MSc in Human Anatomy and Evolution

About the course

This course offers a unique opportunity to study human anatomy from an evolutionary perspective, providing you with a detailed understanding of human and primate evolution, focusing on anatomy and morphology and their interfaces with ecology and behaviour.

The skills and techniques you learn will position you as a leader in the field of human evolutionary anatomy. As well as providing a platform for more advanced research, the course will equip you well for careers in a whole range of academic, medical and archaeological fields.

You will investigate how the anatomy of the human body has developed over time; the biology of bone, teeth and soft tissue; explore the physical capabilities of early humans and other Primates and undertake a practical research project of your choice, in consultation with your supervisor, to investigate a current question in evolutionary anatomy.

Teaching is delivered by Hull York Medical School and Archaeology faculty staff at the University of York. You will be registered at the University of York, but you will have access to facilities and support at both our parent universities – Hull and York. All of our degrees are awarded by both the University of Hull and University of York.


There are three core modules and a choice of eight electives (alongside a selection of archaeology skill modules) totalling 100 credits. An additional 80 credits will be gained through an independent research project.

Core modules

Hard Tissue Biology (20 credits)

You will examine the structure, function, growth and development of musculoskeletal and dental tissues. You will also understand how skeletal and dental hard tissues can be used for the recovery of information on growth, development and life history.

Primate Ecology and Evolution (20 credits)

You will develop an advanced understanding of primate ecology and evolution, with a focus on diet, habitat exploitation, body size, activity pattern, social behaviour, life history and community structure, gaining a broad overview of primate evolution, from the origins of the order around 65 million years ago to the present day.

Human Evolutionary Anatomy (20 credits)

You will gain an advanced understanding of the hominin fossil record, focusing particularly on the interpretation of anatomical material and current methods. In this module you will also examine casts and CT scans of the major fossil specimens, as well as comparative material.

Elective modules

Basic and Advanced Skills in Geometric Morphometrics (two 5 credit modules)

In this module you will have the opportunity to work with internationally renowned specialists to gain a firm foundation in the essential theory and practice of geometric morphometrics (size and shape analysis) and how it is applied to the study of phenotypic and functional variation.

Basic and Advanced Skills in Virtual Anatomies (two 5 credit modules)

This module allows students to explore the theory and practice of modern imaging, 3D modelling, 3D printing and visualisation methods (‘virtual anatomies’) and their application to virtual anthropology, digital reconstruction and simulation.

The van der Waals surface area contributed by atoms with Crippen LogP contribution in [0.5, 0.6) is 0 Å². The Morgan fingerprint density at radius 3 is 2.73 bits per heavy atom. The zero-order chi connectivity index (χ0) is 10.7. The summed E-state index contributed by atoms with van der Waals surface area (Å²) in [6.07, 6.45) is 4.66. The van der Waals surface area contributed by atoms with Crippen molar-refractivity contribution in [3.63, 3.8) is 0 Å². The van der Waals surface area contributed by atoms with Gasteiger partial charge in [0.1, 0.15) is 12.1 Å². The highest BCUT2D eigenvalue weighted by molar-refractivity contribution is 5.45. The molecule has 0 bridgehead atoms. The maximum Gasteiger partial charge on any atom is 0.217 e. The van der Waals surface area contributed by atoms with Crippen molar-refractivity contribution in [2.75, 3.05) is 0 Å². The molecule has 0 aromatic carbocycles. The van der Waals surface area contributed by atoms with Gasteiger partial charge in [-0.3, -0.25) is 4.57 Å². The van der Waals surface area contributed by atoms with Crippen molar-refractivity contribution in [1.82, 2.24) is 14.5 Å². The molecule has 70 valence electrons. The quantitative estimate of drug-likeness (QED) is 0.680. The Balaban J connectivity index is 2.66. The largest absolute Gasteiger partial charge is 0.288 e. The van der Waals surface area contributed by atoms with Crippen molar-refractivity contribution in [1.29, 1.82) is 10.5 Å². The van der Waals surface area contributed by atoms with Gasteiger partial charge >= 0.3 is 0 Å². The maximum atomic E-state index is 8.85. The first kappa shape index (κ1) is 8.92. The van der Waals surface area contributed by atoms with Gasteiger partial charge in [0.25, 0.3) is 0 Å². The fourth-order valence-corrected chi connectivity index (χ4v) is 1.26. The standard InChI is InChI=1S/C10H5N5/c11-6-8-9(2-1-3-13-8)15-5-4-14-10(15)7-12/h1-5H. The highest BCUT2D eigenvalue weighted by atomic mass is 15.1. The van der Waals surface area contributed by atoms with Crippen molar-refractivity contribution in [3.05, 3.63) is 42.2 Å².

Functional and Musculoskeletal Anatomy (20 credits)

You will gain a firm foundation in human musculoskeletal anatomy from the perspectives of function and evolution. You will also explore the evolution and development of limbs, their common organisation and different functions.

Special Topics in Musculoskeletal Anatomy (20 credits)

For those students with a background in anatomy, through this module you will extend your understanding and knowledge of the musculoskeletal system in relation to a specific anatomical topic. Examine human anatomy from the perspective of function and evolution, through dissection.

Becoming Human (20 credits)

You will consider the fascinating question of what it means to be ‘human’. You will also study the key phases in the evolution of ‘humanity’ and gain a critical awareness of how the evidence is interpreted.

Ancient Biomolecules (20 credits)

This module is principally targeted at osteoarchaeologists, with a focus on the analysis of skeletal materials, but will more broadly appeal to anyone who is likely to encounter biomolecular data sets in the course of their research or professional career


Entry requirements

Open to strong graduates in anatomy, anthropology, archaeology, biology, psychology, zoology and other related fields. Minimum 2.1 or equivalent.

Applicants whose first language is not English will be required to demonstrate evidence of proficiency in English language as follows: IELTS: 7.0 (in the ‘Academic’ test, with minimum score of 5.5 in all four language competences: Listening, Reading, Speaking and Writing). The University of York offer pre-sessional English language courses for international students who do not meet the English language requirements for their degree.

The course is also well suited for intercalating medical students. For intercalating students, a minimum of 3 years of successful MBBS or comparable medical qualifications is required.

Tuition fees

Home / EU students (2019/20)

  • Full time: £8,590
  • Part time: Fees pro-rated as appropriate

Overseas students (2019/20)

  • Full-time: £21,640
  • Part time: Fees pro-rated as appropriate